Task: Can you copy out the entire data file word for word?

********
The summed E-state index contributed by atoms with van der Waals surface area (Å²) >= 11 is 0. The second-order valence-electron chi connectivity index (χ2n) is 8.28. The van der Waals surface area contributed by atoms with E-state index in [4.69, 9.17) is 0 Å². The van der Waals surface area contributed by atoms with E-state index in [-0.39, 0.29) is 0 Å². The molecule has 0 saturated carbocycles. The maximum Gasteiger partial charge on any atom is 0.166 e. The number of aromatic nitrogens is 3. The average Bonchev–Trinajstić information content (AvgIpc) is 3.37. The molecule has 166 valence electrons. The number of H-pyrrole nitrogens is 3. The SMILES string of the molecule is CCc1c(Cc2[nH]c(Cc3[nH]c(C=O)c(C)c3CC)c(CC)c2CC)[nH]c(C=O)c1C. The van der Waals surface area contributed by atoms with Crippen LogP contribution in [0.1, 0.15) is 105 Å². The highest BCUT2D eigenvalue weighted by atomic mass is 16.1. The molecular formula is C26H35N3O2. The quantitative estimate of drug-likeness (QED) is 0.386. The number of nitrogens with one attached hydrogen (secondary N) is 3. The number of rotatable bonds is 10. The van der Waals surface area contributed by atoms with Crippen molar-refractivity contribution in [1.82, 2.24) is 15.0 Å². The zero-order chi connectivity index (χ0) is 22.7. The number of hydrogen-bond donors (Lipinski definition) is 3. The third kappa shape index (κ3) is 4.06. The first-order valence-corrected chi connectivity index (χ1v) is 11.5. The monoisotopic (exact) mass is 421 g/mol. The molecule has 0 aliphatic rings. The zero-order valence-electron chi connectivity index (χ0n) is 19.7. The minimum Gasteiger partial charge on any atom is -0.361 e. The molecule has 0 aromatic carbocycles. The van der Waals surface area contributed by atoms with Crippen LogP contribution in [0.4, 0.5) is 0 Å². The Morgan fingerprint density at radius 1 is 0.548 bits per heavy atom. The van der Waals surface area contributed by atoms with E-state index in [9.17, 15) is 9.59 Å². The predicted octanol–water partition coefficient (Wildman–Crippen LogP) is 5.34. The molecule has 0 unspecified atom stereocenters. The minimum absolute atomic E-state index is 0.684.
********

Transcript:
The summed E-state index contributed by atoms with van der Waals surface area (Å²) >= 11 is 0. The second-order valence-electron chi connectivity index (χ2n) is 8.28. The van der Waals surface area contributed by atoms with E-state index in [4.69, 9.17) is 0 Å². The van der Waals surface area contributed by atoms with E-state index in [-0.39, 0.29) is 0 Å². The molecule has 0 saturated carbocycles. The maximum Gasteiger partial charge on any atom is 0.166 e. The number of aromatic nitrogens is 3. The average Bonchev–Trinajstić information content (AvgIpc) is 3.37. The molecule has 166 valence electrons. The number of H-pyrrole nitrogens is 3. The SMILES string of the molecule is CCc1c(Cc2[nH]c(Cc3[nH]c(C=O)c(C)c3CC)c(CC)c2CC)[nH]c(C=O)c1C. The van der Waals surface area contributed by atoms with Crippen LogP contribution in [0.1, 0.15) is 105 Å². The highest BCUT2D eigenvalue weighted by atomic mass is 16.1. The molecular formula is C26H35N3O2. The quantitative estimate of drug-likeness (QED) is 0.386. The number of nitrogens with one attached hydrogen (secondary N) is 3. The number of rotatable bonds is 10. The van der Waals surface area contributed by atoms with Crippen molar-refractivity contribution in [1.82, 2.24) is 15.0 Å². The zero-order chi connectivity index (χ0) is 22.7. The number of hydrogen-bond donors (Lipinski definition) is 3. The third kappa shape index (κ3) is 4.06. The first-order valence-corrected chi connectivity index (χ1v) is 11.5. The monoisotopic (exact) mass is 421 g/mol. The molecule has 0 aliphatic rings. The zero-order valence-electron chi connectivity index (χ0n) is 19.7. The minimum Gasteiger partial charge on any atom is -0.361 e. The molecule has 0 aromatic carbocycles. The van der Waals surface area contributed by atoms with Crippen LogP contribution in [0.4, 0.5) is 0 Å². The Morgan fingerprint density at radius 1 is 0.548 bits per heavy atom. The van der Waals surface area contributed by atoms with E-state index in [9.17, 15) is 9.59 Å². The predicted octanol–water partition coefficient (Wildman–Crippen LogP) is 5.34. The molecule has 0 unspecified atom stereocenters. The minimum absolute atomic E-state index is 0.684.